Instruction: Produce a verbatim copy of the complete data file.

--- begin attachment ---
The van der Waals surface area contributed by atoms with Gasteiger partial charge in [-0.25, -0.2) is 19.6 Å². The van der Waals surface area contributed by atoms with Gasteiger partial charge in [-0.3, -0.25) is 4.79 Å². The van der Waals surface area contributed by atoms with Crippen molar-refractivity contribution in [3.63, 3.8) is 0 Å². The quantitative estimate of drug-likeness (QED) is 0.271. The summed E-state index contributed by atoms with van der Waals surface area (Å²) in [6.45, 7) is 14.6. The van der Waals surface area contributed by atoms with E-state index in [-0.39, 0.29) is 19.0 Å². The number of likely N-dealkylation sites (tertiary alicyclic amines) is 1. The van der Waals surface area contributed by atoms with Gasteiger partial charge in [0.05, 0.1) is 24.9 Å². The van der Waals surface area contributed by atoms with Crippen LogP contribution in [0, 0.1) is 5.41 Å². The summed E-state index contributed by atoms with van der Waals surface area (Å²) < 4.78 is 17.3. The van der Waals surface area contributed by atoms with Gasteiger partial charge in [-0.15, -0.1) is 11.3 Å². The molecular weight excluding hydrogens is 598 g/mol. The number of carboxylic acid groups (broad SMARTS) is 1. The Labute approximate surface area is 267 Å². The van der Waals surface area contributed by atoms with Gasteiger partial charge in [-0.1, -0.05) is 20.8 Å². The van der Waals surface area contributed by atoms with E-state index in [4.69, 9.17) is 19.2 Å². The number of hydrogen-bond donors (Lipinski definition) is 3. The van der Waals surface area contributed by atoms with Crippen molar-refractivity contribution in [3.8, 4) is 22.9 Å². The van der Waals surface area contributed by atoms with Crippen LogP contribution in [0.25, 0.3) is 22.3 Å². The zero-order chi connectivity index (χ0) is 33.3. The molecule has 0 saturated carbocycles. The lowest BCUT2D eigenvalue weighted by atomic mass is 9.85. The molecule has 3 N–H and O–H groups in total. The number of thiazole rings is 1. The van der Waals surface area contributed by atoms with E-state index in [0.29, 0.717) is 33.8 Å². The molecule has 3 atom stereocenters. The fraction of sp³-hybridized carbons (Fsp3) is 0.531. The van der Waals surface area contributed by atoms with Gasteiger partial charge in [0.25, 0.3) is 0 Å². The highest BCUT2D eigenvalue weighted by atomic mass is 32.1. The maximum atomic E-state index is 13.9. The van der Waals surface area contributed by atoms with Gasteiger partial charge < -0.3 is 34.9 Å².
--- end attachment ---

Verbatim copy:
The van der Waals surface area contributed by atoms with Gasteiger partial charge in [-0.25, -0.2) is 19.6 Å². The van der Waals surface area contributed by atoms with Gasteiger partial charge in [-0.3, -0.25) is 4.79 Å². The van der Waals surface area contributed by atoms with Crippen molar-refractivity contribution in [3.63, 3.8) is 0 Å². The quantitative estimate of drug-likeness (QED) is 0.271. The summed E-state index contributed by atoms with van der Waals surface area (Å²) in [6.45, 7) is 14.6. The van der Waals surface area contributed by atoms with E-state index in [-0.39, 0.29) is 19.0 Å². The number of likely N-dealkylation sites (tertiary alicyclic amines) is 1. The van der Waals surface area contributed by atoms with Gasteiger partial charge in [0.05, 0.1) is 24.9 Å². The van der Waals surface area contributed by atoms with Crippen LogP contribution in [0, 0.1) is 5.41 Å². The summed E-state index contributed by atoms with van der Waals surface area (Å²) < 4.78 is 17.3. The van der Waals surface area contributed by atoms with Gasteiger partial charge in [-0.15, -0.1) is 11.3 Å². The molecular weight excluding hydrogens is 598 g/mol. The number of carboxylic acid groups (broad SMARTS) is 1. The Labute approximate surface area is 267 Å². The van der Waals surface area contributed by atoms with Gasteiger partial charge in [-0.1, -0.05) is 20.8 Å². The van der Waals surface area contributed by atoms with E-state index in [4.69, 9.17) is 19.2 Å². The number of hydrogen-bond donors (Lipinski definition) is 3. The van der Waals surface area contributed by atoms with Crippen molar-refractivity contribution in [3.8, 4) is 22.9 Å². The van der Waals surface area contributed by atoms with Crippen LogP contribution in [0.25, 0.3) is 22.3 Å². The zero-order chi connectivity index (χ0) is 33.3. The molecule has 0 saturated carbocycles. The lowest BCUT2D eigenvalue weighted by atomic mass is 9.85. The molecule has 3 N–H and O–H groups in total. The number of thiazole rings is 1. The van der Waals surface area contributed by atoms with E-state index in [0.29, 0.717) is 33.8 Å². The molecule has 3 atom stereocenters. The fraction of sp³-hybridized carbons (Fsp3) is 0.531. The van der Waals surface area contributed by atoms with Gasteiger partial charge in [0.25, 0.3) is 0 Å². The highest BCUT2D eigenvalue weighted by atomic mass is 32.1. The maximum atomic E-state index is 13.9. The van der Waals surface area contributed by atoms with Gasteiger partial charge < -0.3 is 34.9 Å².